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Nightmare in Canada: Canadian Horror on Film (2004)

Nightmare in Canada is a one-hour television documentary that tells the story of Canada's contribution to the horror film industry.


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Credited cast:
Richard Crouse ...
Geoff Pevere ...
Rest of cast listed alphabetically:
Paul Corupe ...
Edo van Belkom ...
Caelum Vatnsdal ...

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Nightmare in Canada is a one-hour television documentary that tells the story of Canada's horror film industry. Canadian horror films not only have a distinct look and style but explore themes of fear and dread. To combat the stereotype of bland or aloof Canadian cinema, this documentary offers uncovered gems from film history. Canadian horror tends to be more story and character driven focusing on themes like man against nature and fighting the evil that comes from within as opposed to the Hollywood tradition and obsession with monsters and masked men. A wide range of interviews will examine the phenomenon of Canada's horror film legacy. Written by Anonymous

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Release Date:

26 October 2004 (Canada)  »

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Aspect Ratio:

1.33 : 1
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User Reviews

Fairly well done documentary
5 May 2005 | by (Ontario, Canada) – See all my reviews

I saw this on TMN, Canada's movie specialty channel, so I don't know how prolific this is in reaching the masses. But overall, it is an enjoyable enough experience all though a little short for its subject matter. Some of the speakers can be a little less than insightful, but overall the film provides a good overview of the Canadian (independent) horror film flavour. Especially insightful was the section on David Cronenberg, in my opinion Canada's foremost auteur, who started out in horror, gained respect when he moved out of the genre, and sadly doesn't quite the same respect that he used to from the more and more commercially-minded Telefilm Canada. Black Christmas, is also given its due as the prototypical slasher pic, one that predates Halloween. Many of the more obscure (considered obscure by me) titles are also covered and the cult classics, making this doc informative for the beginner horror buff. Beware some of the film clips in this doc do give away some of the much beloved money shots for the films that are discussed. In conclusion, a good waste of an hour and a good advertisement for a selection of quintessentially Canadian horror movies to check out.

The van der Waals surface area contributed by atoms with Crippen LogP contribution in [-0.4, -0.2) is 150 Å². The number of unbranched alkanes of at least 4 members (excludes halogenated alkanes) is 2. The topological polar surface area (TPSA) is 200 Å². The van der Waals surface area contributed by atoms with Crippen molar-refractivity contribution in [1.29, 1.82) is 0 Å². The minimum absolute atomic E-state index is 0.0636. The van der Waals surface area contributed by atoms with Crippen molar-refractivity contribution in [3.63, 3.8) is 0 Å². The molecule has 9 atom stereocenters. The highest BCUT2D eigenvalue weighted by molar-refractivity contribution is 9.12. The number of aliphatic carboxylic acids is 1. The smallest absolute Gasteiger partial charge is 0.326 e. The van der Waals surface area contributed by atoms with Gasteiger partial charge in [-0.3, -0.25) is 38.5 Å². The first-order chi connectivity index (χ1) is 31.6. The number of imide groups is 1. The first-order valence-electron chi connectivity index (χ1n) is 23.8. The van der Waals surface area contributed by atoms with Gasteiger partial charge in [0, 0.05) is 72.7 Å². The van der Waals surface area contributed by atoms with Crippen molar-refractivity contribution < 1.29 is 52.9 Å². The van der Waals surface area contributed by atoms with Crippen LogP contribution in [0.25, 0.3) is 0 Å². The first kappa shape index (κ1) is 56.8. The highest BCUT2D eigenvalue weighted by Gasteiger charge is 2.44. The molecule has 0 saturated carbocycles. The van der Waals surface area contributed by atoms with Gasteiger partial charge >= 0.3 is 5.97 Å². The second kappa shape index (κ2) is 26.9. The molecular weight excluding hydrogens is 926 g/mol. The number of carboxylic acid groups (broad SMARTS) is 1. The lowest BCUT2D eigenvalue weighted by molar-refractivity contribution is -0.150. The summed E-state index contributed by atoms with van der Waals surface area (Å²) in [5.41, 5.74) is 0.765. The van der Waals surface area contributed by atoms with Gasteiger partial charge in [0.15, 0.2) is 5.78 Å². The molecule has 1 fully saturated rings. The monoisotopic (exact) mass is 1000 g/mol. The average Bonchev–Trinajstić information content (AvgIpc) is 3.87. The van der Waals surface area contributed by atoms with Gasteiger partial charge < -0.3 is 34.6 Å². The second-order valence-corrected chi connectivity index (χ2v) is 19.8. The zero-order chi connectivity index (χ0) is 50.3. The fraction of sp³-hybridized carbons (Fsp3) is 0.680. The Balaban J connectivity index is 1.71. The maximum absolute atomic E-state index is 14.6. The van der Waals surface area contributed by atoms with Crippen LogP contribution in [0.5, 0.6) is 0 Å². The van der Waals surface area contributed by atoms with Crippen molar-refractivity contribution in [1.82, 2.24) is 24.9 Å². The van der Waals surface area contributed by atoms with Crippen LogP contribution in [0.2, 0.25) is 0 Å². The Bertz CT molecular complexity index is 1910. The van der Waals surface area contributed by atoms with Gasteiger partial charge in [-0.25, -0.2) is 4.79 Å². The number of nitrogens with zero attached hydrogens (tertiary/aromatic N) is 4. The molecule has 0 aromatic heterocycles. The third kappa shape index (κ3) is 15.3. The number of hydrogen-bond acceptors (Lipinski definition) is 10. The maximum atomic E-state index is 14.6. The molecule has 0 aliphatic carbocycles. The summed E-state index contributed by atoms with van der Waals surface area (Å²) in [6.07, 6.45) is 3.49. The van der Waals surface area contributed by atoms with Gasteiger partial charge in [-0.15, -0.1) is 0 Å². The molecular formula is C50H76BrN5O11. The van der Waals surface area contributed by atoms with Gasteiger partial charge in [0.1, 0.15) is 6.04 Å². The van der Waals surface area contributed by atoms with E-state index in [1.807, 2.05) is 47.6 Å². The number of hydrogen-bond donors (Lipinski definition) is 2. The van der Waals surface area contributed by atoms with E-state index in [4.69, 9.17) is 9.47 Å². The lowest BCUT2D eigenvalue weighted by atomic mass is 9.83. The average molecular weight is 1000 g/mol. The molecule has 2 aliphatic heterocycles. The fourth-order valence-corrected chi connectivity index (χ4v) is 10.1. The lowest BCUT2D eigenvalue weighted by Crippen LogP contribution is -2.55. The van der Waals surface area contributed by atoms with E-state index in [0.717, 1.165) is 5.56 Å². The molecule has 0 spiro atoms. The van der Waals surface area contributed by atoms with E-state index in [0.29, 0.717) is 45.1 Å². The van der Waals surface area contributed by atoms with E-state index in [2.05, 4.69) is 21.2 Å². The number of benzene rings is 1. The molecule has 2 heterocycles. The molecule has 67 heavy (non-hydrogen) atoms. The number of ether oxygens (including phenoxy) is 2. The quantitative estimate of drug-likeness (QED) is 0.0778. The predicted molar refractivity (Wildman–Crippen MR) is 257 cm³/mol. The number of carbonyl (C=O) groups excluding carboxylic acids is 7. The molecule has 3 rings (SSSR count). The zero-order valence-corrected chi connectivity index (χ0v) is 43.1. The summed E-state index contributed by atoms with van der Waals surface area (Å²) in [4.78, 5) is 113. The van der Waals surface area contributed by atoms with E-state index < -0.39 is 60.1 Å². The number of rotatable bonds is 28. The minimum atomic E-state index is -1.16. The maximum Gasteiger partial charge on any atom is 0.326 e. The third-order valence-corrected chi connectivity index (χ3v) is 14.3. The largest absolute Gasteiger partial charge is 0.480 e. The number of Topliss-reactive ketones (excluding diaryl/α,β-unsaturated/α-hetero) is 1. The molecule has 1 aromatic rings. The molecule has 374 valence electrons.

And if you're looking for recommendations, look for the Canadian horror movies, not any recent documentary that somehow deals with Canadian culture. I don't care if that documentary of Miss Canada has a user rating of 9.9. In particular, I want to check out Pin (1988).

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